China is scrapping its one-child policy and officially allowing all couples to have two children. While some may think this heralds an overnight switch, the reality is that it is far less dramatic. This is, in fact, merely the latest in an array of piecemeal national and local reforms implemented since 1984.
Tonight at Oxford’s Ashmolean museum, the University’s Social Science Division is taking over! There will be a series of events, workshops, demonstration and talks as well as dance, music and other performances. The event is running from 7pm to 10:30pm.
During the 1990s, Iran secured one of – if not the – fastest fertility declines of any country in history. In the mid-1980s, the total fertility rate in Iran was more than 5.6. BY 2000 this had fallen to below replacement rate (around 2.0) This was achieved through the implementation of a highly progressive family planning policy in tandem with increased employment and educational opportunities for women. Today, fertility in Iran is around 1.9.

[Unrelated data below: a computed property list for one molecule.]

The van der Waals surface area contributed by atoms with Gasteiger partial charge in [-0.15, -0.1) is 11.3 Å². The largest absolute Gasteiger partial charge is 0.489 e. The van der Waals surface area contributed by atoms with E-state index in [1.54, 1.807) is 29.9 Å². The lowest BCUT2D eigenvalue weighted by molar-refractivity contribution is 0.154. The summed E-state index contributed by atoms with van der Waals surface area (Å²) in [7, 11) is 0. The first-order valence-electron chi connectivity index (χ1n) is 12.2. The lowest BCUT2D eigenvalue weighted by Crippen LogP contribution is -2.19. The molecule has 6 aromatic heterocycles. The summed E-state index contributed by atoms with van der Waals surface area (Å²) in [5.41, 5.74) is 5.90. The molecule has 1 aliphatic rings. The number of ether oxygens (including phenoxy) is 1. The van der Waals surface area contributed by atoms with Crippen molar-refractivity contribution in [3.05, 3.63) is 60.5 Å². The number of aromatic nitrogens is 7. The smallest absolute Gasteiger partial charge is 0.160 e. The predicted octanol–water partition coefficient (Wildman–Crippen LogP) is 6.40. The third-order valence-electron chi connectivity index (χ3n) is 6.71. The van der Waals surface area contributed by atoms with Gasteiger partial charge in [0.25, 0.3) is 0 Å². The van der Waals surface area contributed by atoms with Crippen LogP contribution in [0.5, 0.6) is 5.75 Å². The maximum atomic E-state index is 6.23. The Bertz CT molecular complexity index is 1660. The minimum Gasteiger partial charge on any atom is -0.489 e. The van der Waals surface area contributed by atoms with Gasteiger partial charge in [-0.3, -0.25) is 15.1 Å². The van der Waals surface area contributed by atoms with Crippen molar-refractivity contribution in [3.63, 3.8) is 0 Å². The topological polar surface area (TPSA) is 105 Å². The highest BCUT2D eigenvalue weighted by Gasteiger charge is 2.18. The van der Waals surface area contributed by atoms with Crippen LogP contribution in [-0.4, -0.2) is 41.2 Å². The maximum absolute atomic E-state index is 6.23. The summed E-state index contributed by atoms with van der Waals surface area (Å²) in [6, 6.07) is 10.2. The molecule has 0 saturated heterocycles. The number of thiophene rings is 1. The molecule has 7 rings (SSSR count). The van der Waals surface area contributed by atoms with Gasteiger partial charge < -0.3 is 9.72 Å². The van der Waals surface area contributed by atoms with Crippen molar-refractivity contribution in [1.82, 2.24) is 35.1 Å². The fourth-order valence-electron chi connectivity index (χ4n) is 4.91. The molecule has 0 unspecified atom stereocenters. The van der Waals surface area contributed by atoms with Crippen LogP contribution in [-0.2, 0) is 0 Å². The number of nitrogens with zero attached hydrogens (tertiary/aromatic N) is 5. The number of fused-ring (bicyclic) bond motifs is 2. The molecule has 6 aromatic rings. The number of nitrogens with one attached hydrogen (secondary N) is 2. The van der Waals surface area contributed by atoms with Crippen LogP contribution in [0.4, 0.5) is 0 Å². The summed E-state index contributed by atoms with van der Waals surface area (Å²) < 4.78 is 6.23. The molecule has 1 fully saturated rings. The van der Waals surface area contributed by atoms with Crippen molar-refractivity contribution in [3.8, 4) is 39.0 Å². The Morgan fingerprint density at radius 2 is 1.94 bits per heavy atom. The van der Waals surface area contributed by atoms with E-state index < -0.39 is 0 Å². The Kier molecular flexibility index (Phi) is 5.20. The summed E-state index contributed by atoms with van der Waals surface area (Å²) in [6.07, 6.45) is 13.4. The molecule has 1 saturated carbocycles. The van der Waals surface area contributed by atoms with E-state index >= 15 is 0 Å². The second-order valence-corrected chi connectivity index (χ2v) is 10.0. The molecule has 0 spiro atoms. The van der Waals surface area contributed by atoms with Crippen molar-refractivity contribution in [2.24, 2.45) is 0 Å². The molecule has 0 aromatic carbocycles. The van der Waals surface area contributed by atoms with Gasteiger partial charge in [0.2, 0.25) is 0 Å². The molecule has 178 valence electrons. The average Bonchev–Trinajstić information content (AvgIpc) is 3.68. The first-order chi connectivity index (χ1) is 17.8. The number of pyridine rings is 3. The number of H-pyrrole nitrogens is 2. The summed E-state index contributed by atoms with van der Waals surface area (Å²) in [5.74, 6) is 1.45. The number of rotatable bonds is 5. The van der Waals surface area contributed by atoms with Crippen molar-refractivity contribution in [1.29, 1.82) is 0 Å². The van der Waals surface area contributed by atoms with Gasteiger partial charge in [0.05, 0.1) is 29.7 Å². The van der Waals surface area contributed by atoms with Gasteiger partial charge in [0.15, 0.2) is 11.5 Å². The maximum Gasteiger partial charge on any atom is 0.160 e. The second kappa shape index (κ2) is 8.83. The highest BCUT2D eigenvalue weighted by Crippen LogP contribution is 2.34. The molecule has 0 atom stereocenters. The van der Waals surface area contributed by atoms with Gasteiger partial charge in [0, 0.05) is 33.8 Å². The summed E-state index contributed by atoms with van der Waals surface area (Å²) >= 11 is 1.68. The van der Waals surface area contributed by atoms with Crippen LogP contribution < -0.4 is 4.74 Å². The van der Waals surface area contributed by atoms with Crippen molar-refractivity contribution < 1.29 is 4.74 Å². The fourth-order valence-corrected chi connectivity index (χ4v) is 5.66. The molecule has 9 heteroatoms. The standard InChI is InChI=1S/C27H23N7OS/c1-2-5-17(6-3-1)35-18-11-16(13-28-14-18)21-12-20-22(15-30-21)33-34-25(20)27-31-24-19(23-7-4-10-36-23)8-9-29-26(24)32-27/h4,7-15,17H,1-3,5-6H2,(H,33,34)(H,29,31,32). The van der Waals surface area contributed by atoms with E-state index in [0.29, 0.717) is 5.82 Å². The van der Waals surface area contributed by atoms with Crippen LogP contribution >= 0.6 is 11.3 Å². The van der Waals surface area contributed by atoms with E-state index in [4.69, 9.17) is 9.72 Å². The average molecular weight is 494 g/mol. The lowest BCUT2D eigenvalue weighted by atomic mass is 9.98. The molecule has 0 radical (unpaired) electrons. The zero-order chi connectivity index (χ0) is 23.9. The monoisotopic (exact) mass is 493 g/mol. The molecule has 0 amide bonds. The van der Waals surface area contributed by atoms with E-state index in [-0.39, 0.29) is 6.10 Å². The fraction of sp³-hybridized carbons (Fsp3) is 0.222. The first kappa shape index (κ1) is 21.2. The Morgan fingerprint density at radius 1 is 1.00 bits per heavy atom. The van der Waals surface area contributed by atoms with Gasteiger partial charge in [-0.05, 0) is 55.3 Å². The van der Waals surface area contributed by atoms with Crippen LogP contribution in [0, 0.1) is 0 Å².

Television and celebrity are ubiquitous in the industrial world and, increasingly, in many parts of the developing world. Making the link between television and childbearing preferences and outcomes may seem a leap of faith, but recent studies are increasingly finding associations, particularly in the developing world. Apart from my own work, numerous studies have reflected on the relationship between television and childbearing, especially in India and Brazilian soap operas. In the past week, however, the issue has been brought to the fore by a blog post on Geocurrents by Martin Lewis at Stanford University, who explicitly examines the role of television in driving down fertility in India. For Lewis,